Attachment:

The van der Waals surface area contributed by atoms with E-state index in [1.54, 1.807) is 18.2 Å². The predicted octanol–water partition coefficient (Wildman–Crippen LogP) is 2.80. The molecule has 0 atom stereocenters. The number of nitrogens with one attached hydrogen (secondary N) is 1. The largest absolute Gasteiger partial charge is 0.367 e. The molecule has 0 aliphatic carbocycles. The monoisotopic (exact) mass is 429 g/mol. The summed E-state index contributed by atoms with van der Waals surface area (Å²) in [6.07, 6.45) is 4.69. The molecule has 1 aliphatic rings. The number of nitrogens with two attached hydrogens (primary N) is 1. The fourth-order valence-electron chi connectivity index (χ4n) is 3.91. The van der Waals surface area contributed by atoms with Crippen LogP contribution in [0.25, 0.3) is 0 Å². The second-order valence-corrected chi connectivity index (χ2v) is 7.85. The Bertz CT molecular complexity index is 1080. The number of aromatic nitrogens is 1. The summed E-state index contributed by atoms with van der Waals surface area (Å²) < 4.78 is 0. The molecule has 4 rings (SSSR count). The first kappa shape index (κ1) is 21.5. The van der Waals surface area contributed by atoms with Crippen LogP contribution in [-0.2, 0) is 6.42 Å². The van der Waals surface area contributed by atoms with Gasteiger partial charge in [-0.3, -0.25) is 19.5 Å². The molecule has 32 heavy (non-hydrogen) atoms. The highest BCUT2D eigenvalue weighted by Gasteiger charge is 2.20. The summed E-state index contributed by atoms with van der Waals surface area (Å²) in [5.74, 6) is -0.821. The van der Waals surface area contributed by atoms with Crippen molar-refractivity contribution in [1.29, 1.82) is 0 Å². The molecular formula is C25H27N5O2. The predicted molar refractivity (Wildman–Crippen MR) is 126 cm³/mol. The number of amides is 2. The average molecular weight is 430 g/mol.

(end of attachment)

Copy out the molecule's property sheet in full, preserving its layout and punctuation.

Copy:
The van der Waals surface area contributed by atoms with E-state index in [1.54, 1.807) is 18.2 Å². The predicted octanol–water partition coefficient (Wildman–Crippen LogP) is 2.80. The molecule has 0 atom stereocenters. The number of nitrogens with one attached hydrogen (secondary N) is 1. The largest absolute Gasteiger partial charge is 0.367 e. The molecule has 0 aliphatic carbocycles. The monoisotopic (exact) mass is 429 g/mol. The summed E-state index contributed by atoms with van der Waals surface area (Å²) in [6.07, 6.45) is 4.69. The molecule has 1 aliphatic rings. The number of nitrogens with two attached hydrogens (primary N) is 1. The fourth-order valence-electron chi connectivity index (χ4n) is 3.91. The van der Waals surface area contributed by atoms with Crippen LogP contribution in [0.25, 0.3) is 0 Å². The second-order valence-corrected chi connectivity index (χ2v) is 7.85. The Bertz CT molecular complexity index is 1080. The number of aromatic nitrogens is 1. The summed E-state index contributed by atoms with van der Waals surface area (Å²) < 4.78 is 0. The molecule has 4 rings (SSSR count). The first kappa shape index (κ1) is 21.5. The van der Waals surface area contributed by atoms with Crippen LogP contribution in [-0.2, 0) is 6.42 Å². The van der Waals surface area contributed by atoms with Gasteiger partial charge in [-0.3, -0.25) is 19.5 Å². The molecule has 32 heavy (non-hydrogen) atoms. The highest BCUT2D eigenvalue weighted by Gasteiger charge is 2.20. The summed E-state index contributed by atoms with van der Waals surface area (Å²) in [5.74, 6) is -0.821. The van der Waals surface area contributed by atoms with Crippen molar-refractivity contribution in [1.29, 1.82) is 0 Å². The molecular formula is C25H27N5O2. The predicted molar refractivity (Wildman–Crippen MR) is 126 cm³/mol. The number of amides is 2. The average molecular weight is 430 g/mol.